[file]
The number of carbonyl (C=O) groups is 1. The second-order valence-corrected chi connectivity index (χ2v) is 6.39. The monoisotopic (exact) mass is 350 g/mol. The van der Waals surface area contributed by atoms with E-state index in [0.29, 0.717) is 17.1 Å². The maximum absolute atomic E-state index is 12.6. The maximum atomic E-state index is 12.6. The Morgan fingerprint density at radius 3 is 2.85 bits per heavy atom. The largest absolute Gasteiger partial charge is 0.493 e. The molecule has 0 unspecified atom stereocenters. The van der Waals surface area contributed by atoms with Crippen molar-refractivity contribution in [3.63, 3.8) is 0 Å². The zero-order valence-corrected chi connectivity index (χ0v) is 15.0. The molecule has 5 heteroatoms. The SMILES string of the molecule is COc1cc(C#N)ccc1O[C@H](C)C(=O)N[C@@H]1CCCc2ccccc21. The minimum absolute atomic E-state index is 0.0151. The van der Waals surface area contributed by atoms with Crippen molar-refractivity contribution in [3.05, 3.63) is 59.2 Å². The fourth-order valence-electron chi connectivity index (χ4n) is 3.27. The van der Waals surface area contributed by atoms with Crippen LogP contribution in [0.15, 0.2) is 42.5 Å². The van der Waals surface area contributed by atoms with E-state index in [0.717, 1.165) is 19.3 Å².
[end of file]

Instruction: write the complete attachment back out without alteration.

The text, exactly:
The number of carbonyl (C=O) groups is 1. The second-order valence-corrected chi connectivity index (χ2v) is 6.39. The monoisotopic (exact) mass is 350 g/mol. The van der Waals surface area contributed by atoms with E-state index in [0.29, 0.717) is 17.1 Å². The maximum absolute atomic E-state index is 12.6. The maximum atomic E-state index is 12.6. The Morgan fingerprint density at radius 3 is 2.85 bits per heavy atom. The largest absolute Gasteiger partial charge is 0.493 e. The molecule has 0 unspecified atom stereocenters. The van der Waals surface area contributed by atoms with Crippen molar-refractivity contribution in [3.63, 3.8) is 0 Å². The zero-order valence-corrected chi connectivity index (χ0v) is 15.0. The molecule has 5 heteroatoms. The SMILES string of the molecule is COc1cc(C#N)ccc1O[C@H](C)C(=O)N[C@@H]1CCCc2ccccc21. The minimum absolute atomic E-state index is 0.0151. The van der Waals surface area contributed by atoms with Crippen molar-refractivity contribution in [3.05, 3.63) is 59.2 Å². The fourth-order valence-electron chi connectivity index (χ4n) is 3.27. The van der Waals surface area contributed by atoms with Crippen LogP contribution in [0.15, 0.2) is 42.5 Å². The van der Waals surface area contributed by atoms with E-state index in [0.717, 1.165) is 19.3 Å².